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An Iron Age hill fort once stood upon Meon Hill and it has been suggested that man has lived there from the Stone Age, but it a legend concerning the formation of the hill that has attracted my attention. Read More »
Any unexplained noise was supposed to be caused by 'the ghost of old Flam' — apparently a harmless spectre, but no one seems to know who he was.
[The Folklore Of Warwickshire (1976) by Roy Palmer]
The railway station at Royal Leamington Spa apparrently has a reputation for being haunted. Read More »
Dating from 1470 and built as a guest residence for the monks of Evesham Abbey, the Grade I listed Salford Hall is now a luxury hotel in the Best Western group. Read More »
At the turn of the 20th century, visionaries began to dream that the new science of aeronautics would bring universal peace on the Earth by love or fear. Love because as people travelled more they would get to know each other as human beings and no longer as sinister foreigners; fear, because the destructive power of aerial bombardment would render war unthinkable. Read More »
Out of the dark, supernatural depths of Victorian England one name stands out. Jack.
Not Jack the Ripper, but a more supernatural fiend - Spring Heeled Jack! Read More »
In ‘Haunted Churches’ (1939), Elliott O'Donnell (27 February 1872 - 8 May 1965) gives the following brief description of a haunting at the 12th century parish church of St Mary the Virgin. ‘THE parish church of Ilmington in Warwickshire was, and some say still, at times, is, haunted by the ghost of a parish clerk who died in 1793. Read More »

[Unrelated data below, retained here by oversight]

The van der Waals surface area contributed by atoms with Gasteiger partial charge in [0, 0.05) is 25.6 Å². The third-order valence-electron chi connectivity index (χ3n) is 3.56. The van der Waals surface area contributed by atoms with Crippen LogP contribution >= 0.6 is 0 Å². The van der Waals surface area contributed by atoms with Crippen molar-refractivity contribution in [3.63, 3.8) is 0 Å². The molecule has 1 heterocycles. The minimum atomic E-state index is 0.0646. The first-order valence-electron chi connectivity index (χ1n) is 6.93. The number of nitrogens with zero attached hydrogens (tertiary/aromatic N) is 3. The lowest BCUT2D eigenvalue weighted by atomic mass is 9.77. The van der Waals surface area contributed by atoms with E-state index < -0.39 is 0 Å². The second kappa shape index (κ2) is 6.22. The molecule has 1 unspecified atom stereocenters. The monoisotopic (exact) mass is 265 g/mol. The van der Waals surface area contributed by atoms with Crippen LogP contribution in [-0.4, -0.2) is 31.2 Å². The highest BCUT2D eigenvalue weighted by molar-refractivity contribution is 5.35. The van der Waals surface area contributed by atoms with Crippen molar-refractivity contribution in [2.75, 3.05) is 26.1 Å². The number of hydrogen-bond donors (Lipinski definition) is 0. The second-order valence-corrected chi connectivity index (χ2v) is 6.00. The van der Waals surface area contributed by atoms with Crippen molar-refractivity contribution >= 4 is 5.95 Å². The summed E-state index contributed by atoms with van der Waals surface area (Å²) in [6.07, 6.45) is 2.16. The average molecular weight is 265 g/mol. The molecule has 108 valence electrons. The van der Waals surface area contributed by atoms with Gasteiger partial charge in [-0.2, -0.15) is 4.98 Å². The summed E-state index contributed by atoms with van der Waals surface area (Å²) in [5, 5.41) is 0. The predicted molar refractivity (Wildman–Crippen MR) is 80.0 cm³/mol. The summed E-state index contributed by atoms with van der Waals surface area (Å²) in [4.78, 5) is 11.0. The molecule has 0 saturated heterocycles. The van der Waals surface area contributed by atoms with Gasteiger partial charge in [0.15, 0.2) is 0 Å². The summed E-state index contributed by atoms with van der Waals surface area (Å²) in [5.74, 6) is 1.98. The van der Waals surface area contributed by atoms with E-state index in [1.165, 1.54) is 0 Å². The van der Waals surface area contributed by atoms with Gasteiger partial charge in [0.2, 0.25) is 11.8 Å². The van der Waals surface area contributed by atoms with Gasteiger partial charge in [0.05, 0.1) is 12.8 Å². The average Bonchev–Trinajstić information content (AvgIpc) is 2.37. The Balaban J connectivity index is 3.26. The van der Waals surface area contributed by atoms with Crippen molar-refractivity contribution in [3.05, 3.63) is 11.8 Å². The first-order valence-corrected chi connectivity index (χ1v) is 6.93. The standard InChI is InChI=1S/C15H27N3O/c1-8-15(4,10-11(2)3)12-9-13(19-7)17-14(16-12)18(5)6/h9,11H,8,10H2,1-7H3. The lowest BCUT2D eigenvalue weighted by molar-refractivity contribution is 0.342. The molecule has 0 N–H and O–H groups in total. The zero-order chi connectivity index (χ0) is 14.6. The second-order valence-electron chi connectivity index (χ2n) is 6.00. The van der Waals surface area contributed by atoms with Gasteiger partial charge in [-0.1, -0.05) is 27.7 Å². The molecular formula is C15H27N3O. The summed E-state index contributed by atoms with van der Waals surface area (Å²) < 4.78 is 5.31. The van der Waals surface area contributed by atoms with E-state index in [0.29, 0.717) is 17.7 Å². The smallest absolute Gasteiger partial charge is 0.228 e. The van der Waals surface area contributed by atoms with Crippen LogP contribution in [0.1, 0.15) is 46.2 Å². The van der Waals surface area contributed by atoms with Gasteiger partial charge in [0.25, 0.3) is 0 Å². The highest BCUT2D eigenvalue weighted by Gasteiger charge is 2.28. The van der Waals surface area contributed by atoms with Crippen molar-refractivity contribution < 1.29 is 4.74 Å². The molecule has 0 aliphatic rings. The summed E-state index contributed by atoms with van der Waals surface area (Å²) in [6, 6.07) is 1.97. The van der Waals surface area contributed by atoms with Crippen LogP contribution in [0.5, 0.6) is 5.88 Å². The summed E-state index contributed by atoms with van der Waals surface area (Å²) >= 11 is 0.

Inside the Parish Church of St Nicholas in Alcester (parts of which date back to the 14th century) can be found the tomb of Sir Fulke Greville (Died 10 November 1559) and his wife Elizabeth Willoughby, 3rd Baroness Willoughby de Broke, de jure 11th Baroness Latimer (Born 1512 - Buried 15 November 1562) and it was beside this tomb, according to the Paranormal Database, that the apparition of the af Read More »
The Grade I listed Stoneleigh Abbey is country mansion dating from the 16th century, built in the grounds of a Cistercian Abbey which had been founded in 1154 and destroyed after the Dissolution of the Monasteries by King Henry VIII. ‘A History of the County of Warwick: Volume 2’ (1908) gives the following historical background of the Abbey. Read More »
I find it very distasteful when ghosts are identified as people who were killed in fairly recent events, especially as this could cause distress for the deceased's friends and family. I am therefore in two minds whether to mention this reputed haunting and I apologise if it upsets anyone. Read More »
Recently (April 2013) re-opened the The Bull’s Head on Limekiln Lane in Earlswood has been a public house since 1832, though the building dates back to 1740 when it was used by navies working on the Stratford Upon Avon canal. Their website states that it is rumored to be haunted by a ghost of a lime kiln worker.
The Plough Inn (now The Plough@Eathorpe) is an 18th century coaching house situated on the Fosse Way, the Roman road that linked Exeter with Lincoln. There are stories associated with the pub being haunted. The outline of a figure is said to have been reported walking across the bar area and one member of staff is thought to have been poked in the shoulder whilst mopping the floor.
The reputedly haunted 16th century White Swan Hotel can be found on High Street in Henley-in-Arden. Built on the site of an earlier Inn which dated 1352, the present White Swan was built around 1550. Read More »
Roy Palmer in 'The Folklore Of Warwickshire (1976)' tells us that 'A Coventry musician, called Thomas Holt, who had nineteen children, sold himself to the devil to solve his financial problems. Read More »
The remains of a portal dolmen burial chamber dating from around 4100BC the Whispering Knights can be as evocative as their name suggests, looming from the mist in the cool Warwickshire morning. They stand 5 to 8 feet in height and are close to the Rollright Stones in Oxfordshire with which they share folklore. Read More »